Asteroid strikes: Do we need an early-warning system?
A week's advance notice of an incoming rock would cost only $1 million per observatory, and could give people enough time to get out of harm's way.
An early warning system that could give Earth a week's notice or more before a space rock destroyed a city would cost only $1 million per observatory, its leading proponent suggests.
Given current technologies, this lead time would not be enough to mount a mission to deflect the incoming object, but it could be enough to evacuate the area under threat.
Astronomer John Tonry at the University of Hawaii mentioned a near-miss in 2009 as he stressed the need for an early warning system against cosmic impacts.
An asteroid the size of a bus exploded that Oct. 28 as it entered Earth's atmosphere over an isolated part of Indonesia. The burst of the 33-foot-long (10 meters) rock packed the equivalent of roughly 50,000 tons of TNT, more than three times the strength of the atomic bomb dropped on Hiroshima.
No one was reported hurt, but Tonry said objects of that size are likely to threaten Earth once per decade.
According to estimates by Tonry and other researchers, the rate of impact by asteroids at least 460 feet (140 meters) long is just once per 20,000 years or more — but the smaller the rock, the larger the risk. A roughly 160-foot-long (50 meters) object like the one that devastated the Tunguska area in Russia in 1908 is likely to impact Earth about once every millennium, while a 65- to 100-foot-long asteroid (20 to 30 meters) should strike once every century.
The National Research Council estimated a 160-foot-long object would cause an average of 30,000 deaths.
Tonry details his analysis in a paper set to appear in the January issue of the Publications of the Astronomical Society of the Pacific.
"When it comes to something that dangerous, it just feels incumbent to me that we at least look to make sure that things are okay or not, now that we have the technology to do so," Tonry told SPACE.com. "Not looking would be like driving down a road without looking at your rearview mirror just because you've never been rear-ended before. It's nuts."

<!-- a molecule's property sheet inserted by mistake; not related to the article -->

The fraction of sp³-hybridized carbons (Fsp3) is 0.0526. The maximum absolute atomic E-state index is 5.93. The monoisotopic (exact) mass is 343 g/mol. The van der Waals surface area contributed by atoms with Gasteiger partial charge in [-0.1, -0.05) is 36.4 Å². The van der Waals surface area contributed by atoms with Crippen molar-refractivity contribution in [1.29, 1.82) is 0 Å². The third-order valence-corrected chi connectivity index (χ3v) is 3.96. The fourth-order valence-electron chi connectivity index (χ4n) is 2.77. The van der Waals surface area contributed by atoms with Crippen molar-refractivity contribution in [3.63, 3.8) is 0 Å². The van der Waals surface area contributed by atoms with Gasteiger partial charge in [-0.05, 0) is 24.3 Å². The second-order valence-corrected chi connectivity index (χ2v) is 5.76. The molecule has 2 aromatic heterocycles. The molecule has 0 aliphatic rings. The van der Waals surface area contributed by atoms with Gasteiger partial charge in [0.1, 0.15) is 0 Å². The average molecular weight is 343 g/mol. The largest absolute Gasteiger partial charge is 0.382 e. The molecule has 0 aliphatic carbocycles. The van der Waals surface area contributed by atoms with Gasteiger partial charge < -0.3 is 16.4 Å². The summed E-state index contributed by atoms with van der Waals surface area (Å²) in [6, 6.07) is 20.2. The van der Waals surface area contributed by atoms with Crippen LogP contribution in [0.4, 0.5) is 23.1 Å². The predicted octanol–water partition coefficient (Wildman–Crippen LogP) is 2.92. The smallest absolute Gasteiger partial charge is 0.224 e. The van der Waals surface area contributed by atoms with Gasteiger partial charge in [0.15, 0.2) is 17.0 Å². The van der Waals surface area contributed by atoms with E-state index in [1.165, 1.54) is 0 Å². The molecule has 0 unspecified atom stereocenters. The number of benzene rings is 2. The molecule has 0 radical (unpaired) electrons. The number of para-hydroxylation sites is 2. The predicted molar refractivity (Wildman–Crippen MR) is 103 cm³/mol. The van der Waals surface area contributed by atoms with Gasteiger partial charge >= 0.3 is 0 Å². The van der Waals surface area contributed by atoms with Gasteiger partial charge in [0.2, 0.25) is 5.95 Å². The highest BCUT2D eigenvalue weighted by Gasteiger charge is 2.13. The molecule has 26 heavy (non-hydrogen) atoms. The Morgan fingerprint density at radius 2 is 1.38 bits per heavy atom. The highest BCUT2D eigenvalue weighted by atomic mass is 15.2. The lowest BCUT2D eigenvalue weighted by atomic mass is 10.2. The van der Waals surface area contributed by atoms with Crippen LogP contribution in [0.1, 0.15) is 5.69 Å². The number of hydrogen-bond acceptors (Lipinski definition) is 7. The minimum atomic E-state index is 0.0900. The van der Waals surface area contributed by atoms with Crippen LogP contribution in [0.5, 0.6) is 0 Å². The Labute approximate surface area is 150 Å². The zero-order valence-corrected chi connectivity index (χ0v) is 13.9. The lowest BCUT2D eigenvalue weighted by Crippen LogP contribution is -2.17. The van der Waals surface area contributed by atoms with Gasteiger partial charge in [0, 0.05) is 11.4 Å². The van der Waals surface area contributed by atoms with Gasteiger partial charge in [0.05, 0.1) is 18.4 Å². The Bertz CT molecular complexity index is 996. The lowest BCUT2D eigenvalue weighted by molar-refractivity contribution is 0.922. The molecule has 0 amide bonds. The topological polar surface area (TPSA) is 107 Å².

Developing a network of telescopes that can find city-destroying asteroids years in advance, giving scientists a chance to deflect them, would take decades and cost hundreds of millions of dollars. Instead, Tonry and his colleagues are suggesting a network that in many cases could give the authorities enough notice to evacuate areas. Such a network could be constructed quickly and cheaply, they say.
"The performance you can get out of modern software, modern detectors and very modest-sized telescopes is surprisingly interesting," Tonry said.
The network the researchers propose, dubbed ATLAS (for the Asteroid Terrestrial-impact Last Alert System), would consist of two observatories roughly 60 miles (100 km) apart that together would scan the visible sky twice a night. Each observatory would house four relatively small telescopes some 10 inches (25 cm) in aperture, as well as a camera for each telescope. The distance between the observatories would provide a way of separating nearby and distant moving objects, and the system would be able to help pinpoint the location and time of an impact to a few miles and a few seconds.
Each telescope and each camera would cost roughly $50,000. The software would take up the lion's share of expenses, bringing the cost for each observatory to $1 million. Tonry also projected $500,000 annually for staff, maintenance and other operating costs. He and his colleagues have submitted a $3 million proposal to NASA to build two observatories and operate them for two years.
ATLAS could provide three weeks' warning for 460-foot-long objects and one week's notice for 160-foot-long impactors. The smaller the object, the less warning there would be; a 65- to 100-foot-long asteroid might draw two or three days warning, while 33-foot-long objects might get one.
As currently proposed, ATLAS would detect more than half the impactors longer than 160 feet, and nearly two-thirds of those 460 feet long. The chances of detection go up with more telescopes, Tonry said, which would allow ATLAS to compensate for cloudy weather or lack of coverage in the Southern Hemisphere. Still, ATLAS' detection rate would never go higher than roughly 75 percent, since it could spot objects coming from the blinding direction of the sun.
Tonyy added that ATLAS could monitor changes in the sky brought on not only by asteroids, but by a wide range of phenomena: supernovas, quasars, gravitational lensing events, asteroid collisions in the main belt, variable stars, gravity waves, space junk, dwarf planets.
"We want to put ourselves in the way of discovering the unexpected," Tonry said.
The space agency is now waiting for its budget appropriations from Congress. More details on ATLAS are available at the project's site, Fallingstar.com.